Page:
In The Scribbler, Suki (Katie Cassidy) is being interrogated by Silk (Eliza Dushku) and Moss (Michael Imperioli). The two detectives have a stack of dead bodies they need answers for and think Suki is to blame. It doesn’t help Suki’s story that she suffers from multiple personalities and lives at a halfway house where the residents are literally dropping like flies – right out the window. While in a mental institution, Suki was given a treatment called “The Siamese Burn.” Turns out, the machine they’re using is giving Suki’s most destructive personality – The Scribbler – a chance to show itself. Now, Suki must clear her name with the help of Hogan (Garret Dillahunt), who’s been around the building a few times.
“Based on a graphic novel” can sometimes act as a warning. If you haven’t read the source material, you may wind up scratching your head. Then again, you’d never know Road to Perdition was based on one. Full of neon lighting and bonkers storytelling, Scribbler screenwriter Dan Schaffer finds none of the fun his debut Doghouse aimed for, even while adapting his own graphic novel. Director John Suits aims high for a female superhero origin tale of sorts, but the R-rating oddly gets in the way. Featuring more titillating scenery than usual, all we’re left with is a ton of campiness, available on Blu-ray from XLrator Media on October 21.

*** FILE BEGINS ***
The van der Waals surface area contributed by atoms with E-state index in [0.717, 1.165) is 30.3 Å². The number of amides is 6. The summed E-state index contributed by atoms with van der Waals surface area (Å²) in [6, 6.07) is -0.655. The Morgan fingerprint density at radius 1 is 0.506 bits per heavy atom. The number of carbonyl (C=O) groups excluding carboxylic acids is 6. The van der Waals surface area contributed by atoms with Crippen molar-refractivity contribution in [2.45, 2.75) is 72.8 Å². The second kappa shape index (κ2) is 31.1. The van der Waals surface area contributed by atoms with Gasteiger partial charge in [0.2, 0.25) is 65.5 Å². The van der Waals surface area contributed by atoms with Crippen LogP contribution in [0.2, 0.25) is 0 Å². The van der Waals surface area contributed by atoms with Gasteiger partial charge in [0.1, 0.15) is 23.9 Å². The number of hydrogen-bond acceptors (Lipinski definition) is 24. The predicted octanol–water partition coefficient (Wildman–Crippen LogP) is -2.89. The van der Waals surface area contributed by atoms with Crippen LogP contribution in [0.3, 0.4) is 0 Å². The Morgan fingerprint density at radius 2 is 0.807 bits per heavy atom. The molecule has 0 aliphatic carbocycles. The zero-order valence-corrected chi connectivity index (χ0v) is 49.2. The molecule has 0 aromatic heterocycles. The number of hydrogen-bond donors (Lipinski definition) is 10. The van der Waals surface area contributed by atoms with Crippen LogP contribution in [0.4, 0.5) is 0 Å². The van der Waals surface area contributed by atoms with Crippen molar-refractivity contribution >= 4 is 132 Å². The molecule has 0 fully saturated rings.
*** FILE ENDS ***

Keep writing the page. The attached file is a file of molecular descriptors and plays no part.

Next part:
The Scribbler kicks its way onto Blu-ray, framed in a 2.39:1 aspect ratio. Considering there are no special features – if you don’t count the film’s trailer – it should come as no surprise that the film is pretty flawless. Especially for being on a 25GB disc. Colors are bright and bold without bleeding. Noise, crush, banding, and aliasing are nonexistent. Detail is exact, except where manipulated in post production. This is a demo worthy presentation, but far better than you’d expect. The 5.1 DTS-HD Master Audio track is very well mixed. Especially when Suki’s personalities start talking to each other. Although, sometimes the center speaker is a tad quieter not getting completely drowned out, but definitely not as audible. Bass keeps the film’s score rocking, and there are English subtitles available.
The best part of The Scribbler, hands down, is Cassidy’s performance. You’ve never seen her like this before. Particularly if she didn’t use a body double for a big sex scene. Gina Gershon is wasted as one of the fellow loonies, and Ashlynn Yennie makes up for the lack of Sasha Grey nudity. Sadly, the film never finds the right pace, relying on how much of Cassidy you’re willing to follow. Considering they never let her look anywhere near as good on Arrow as she does here, chances are most male viewers will find plenty to keep their um, interest, piqued. And while trying to avoid spoilers, Michelle Trachtenberg is completely miscast. The Scribbler may not have any special features but it certainly makes up for it with the presentation. Approach with expectations in check and you might enjoy yourself; just don’t expect a new cult classic.[amazon template=iframe image&asin=B00M1CFWGC]